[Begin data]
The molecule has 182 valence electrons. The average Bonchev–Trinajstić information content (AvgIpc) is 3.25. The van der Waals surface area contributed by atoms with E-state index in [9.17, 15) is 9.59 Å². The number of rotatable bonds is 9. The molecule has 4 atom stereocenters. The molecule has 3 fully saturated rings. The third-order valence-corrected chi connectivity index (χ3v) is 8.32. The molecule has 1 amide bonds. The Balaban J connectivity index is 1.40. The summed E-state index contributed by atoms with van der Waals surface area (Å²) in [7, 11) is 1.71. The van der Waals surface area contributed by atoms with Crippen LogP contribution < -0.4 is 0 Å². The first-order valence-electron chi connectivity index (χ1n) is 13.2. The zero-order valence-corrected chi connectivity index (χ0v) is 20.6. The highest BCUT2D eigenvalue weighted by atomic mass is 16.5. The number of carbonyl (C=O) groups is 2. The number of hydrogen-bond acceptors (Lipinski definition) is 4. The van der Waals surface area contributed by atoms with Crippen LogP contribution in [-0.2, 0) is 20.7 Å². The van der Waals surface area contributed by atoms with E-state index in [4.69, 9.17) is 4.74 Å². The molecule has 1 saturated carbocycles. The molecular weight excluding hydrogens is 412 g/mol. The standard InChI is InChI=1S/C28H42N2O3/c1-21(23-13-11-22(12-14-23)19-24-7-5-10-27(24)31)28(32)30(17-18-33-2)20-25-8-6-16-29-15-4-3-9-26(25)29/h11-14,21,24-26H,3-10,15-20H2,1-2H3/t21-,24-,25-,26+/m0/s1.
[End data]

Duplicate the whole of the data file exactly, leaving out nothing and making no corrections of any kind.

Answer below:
The molecule has 182 valence electrons. The average Bonchev–Trinajstić information content (AvgIpc) is 3.25. The van der Waals surface area contributed by atoms with E-state index in [9.17, 15) is 9.59 Å². The number of rotatable bonds is 9. The molecule has 4 atom stereocenters. The molecule has 3 fully saturated rings. The third-order valence-corrected chi connectivity index (χ3v) is 8.32. The molecule has 1 amide bonds. The Balaban J connectivity index is 1.40. The summed E-state index contributed by atoms with van der Waals surface area (Å²) in [7, 11) is 1.71. The van der Waals surface area contributed by atoms with Crippen LogP contribution < -0.4 is 0 Å². The first-order valence-electron chi connectivity index (χ1n) is 13.2. The zero-order valence-corrected chi connectivity index (χ0v) is 20.6. The highest BCUT2D eigenvalue weighted by atomic mass is 16.5. The number of carbonyl (C=O) groups is 2. The number of hydrogen-bond acceptors (Lipinski definition) is 4. The van der Waals surface area contributed by atoms with Crippen LogP contribution in [-0.2, 0) is 20.7 Å². The van der Waals surface area contributed by atoms with E-state index in [4.69, 9.17) is 4.74 Å². The molecule has 1 saturated carbocycles. The molecular weight excluding hydrogens is 412 g/mol. The standard InChI is InChI=1S/C28H42N2O3/c1-21(23-13-11-22(12-14-23)19-24-7-5-10-27(24)31)28(32)30(17-18-33-2)20-25-8-6-16-29-15-4-3-9-26(25)29/h11-14,21,24-26H,3-10,15-20H2,1-2H3/t21-,24-,25-,26+/m0/s1.